Appears in Chicken Soup for the Soul: Just Us Girls
To know when to go away and when to come closer is the key to any lasting relationship.
~Doménico Cieri Estrada
She was a writer. They all were — journalists, novelists, corporate writers, poets, playwrights, and pamphlet writers. The entire family loved the written word, producing it, reading it, talking about it.
I fell in love with their son first, and then with all of them. They embraced me as family and we were all pleased that, when I married their son, I’d have official family status.
When I had married for the first time, as a young Sicilian-American woman, my then-husband and I were integrated instantly into each other’s families and called both sets of parents Mom and Dad. But by the time I got engaged this time around and met his family, I was too many marriages and in-laws down the road to call her Mom, though we grew so close, I might as well have.
I loved her.
Words weren’t my own mother’s thing — numbers were. She had quit banking to raise a family and when she was alive our conversations revolved around our family’s latest crisis, our vacations, and the mundane minutia of everyday life.
But this? This was different. His mother and I could talk about plot and words. Books and craft. Turning life into theatre. Creativity.
Together, we strolled purposefully through art galleries and museums. Like me, she knew what she liked and could move quickly past what she didn’t. Our comments were brief, a few pointed words or a “what do you think of that?” Then, lunch and more talk about books or plays or movies. Once, we even talked about our first loves, in ways a potential mother-and-daughter-in-law usually don’t, but writers can.
Letta didn’t look girly, but secretly she was. Her vibe was casual, but dressed up in suit and boots, blunt-cut grey hair, glasses on her nose. She was every inch the playwright.
We liked off-beat, heady movies, the kind her husband and son, both poets, didn’t enjoy, like Rabbit Hole, and I’d sometimes take the ninety-minute train ride up to San Francisco just to see a matinee with her.
At bookstores we’d split up and browse, every so often seeking the other out, an interesting book in hand, asking, “Have you read this?” I’d always follow her recommendations.
This is the family I should have been born into, I thought.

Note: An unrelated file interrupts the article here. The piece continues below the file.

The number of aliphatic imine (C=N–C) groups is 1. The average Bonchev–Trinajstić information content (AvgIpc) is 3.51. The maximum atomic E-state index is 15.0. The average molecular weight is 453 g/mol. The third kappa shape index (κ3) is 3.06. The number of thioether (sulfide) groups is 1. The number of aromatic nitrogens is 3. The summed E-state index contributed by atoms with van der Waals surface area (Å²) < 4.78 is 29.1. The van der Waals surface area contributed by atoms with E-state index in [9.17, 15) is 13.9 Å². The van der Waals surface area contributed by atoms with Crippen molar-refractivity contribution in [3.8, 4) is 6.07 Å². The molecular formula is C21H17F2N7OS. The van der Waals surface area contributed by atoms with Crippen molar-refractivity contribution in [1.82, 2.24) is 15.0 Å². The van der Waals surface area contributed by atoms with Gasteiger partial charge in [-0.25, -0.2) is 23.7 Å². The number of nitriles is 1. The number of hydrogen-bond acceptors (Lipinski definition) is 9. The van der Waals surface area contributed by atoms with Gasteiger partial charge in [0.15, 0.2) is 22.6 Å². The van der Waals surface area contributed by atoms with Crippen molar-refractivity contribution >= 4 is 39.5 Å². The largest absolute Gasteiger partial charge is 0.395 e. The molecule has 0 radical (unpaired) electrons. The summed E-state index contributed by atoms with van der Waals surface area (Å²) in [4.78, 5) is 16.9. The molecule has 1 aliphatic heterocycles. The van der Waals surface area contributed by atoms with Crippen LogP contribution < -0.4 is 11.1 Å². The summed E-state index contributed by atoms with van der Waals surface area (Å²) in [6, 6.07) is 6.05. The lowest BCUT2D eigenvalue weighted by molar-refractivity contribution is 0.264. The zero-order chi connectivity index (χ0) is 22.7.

Everything in Letta’s life was fodder for her plays, and sometimes, sitting in the audience I recognized dialogue and family situations that had really happened. Marriages that had ended. Sibling relationships. Her son’s marriage proposal to me.
She could be indirect, sly, even manipulative, and not just in her writing. She had a tweaked sort of mother-energy, different but familiar. Since she hadn’t raised me and our relationship wasn’t fraught with history, her motherly manipulations made me laugh. And then, one day, four years after we’d met, it was clear that her son and I weren’t going to get married. That I’d have to give him up.
The thought of giving her up, too, was too much to bear.
In my life before then, deaths both literal and figurative had taken husbands, lovers, family. There were only so many loves I could face leaving behind and hers was not among them.
We managed to remain friends, still spending time together. We never really discussed it; we just continued to see each other. Some of her family didn’t approve, thinking our continuing contact, and how much we both seemed to enjoy the connection, made her son feel bad.
She asked him if he minded. He gave his blessing.
Several years passed. She got me involved with a theatre group she co-founded. I remarried. She met and liked my new husband. My friends met and liked her. People who had just been names in conversations became faces, too, and personalities. Our relationship grew even stronger.
Then one day, both of us leaning against the wall in the sunshine outside a small theater in San Francisco where we’d just seen a play, she asked, apropos of nothing, “Do you love me just because of my son?” Her tone was plaintive and maybe a little uncertain, but her meaning hit me like a punch to my solar plexus.
“Oh my God, no! Do you really think that?” I was shocked to the core.
She shook her head. “No. No.” She quickly demurred. “We have a really special relationship.”
On the train home that evening her question was all I could think about. Did she really think that my love for her was all about her son? Had she always thought that way?
Houses along the train track rushed by in a blur and my Kindle lay idle on my lap.
Then I had another thought, this one more disturbing. Could she be right? What was our friendship really all about? Why did I love her?
And then, improbably, I heard a Paul Simon song play in my head and I knew.
The moment I got home I began to write. Cut, paste, and inserted it into an e-mail addressed to her.
Into the subject line I typed: Fifty Ways I Love His Mother.
The next morning, a reply.
Later, she told me she’d printed it out, read it and re-read it.
I was relieved. She was almost twenty-five years older than I. One day, in all probability, I’d survive her.
But right now? I wasn’t ready to give her up.
Even if, one day, I see a play she’s written in which an older woman asks someone like me, “Is my son the reason you love me?”
Because, I realized later, it was entirely possible and even plausible that she’d asked the question to generate dialogue she might later use.
Like I said, sly. Number forty-nine of the fifty ways I love his mother.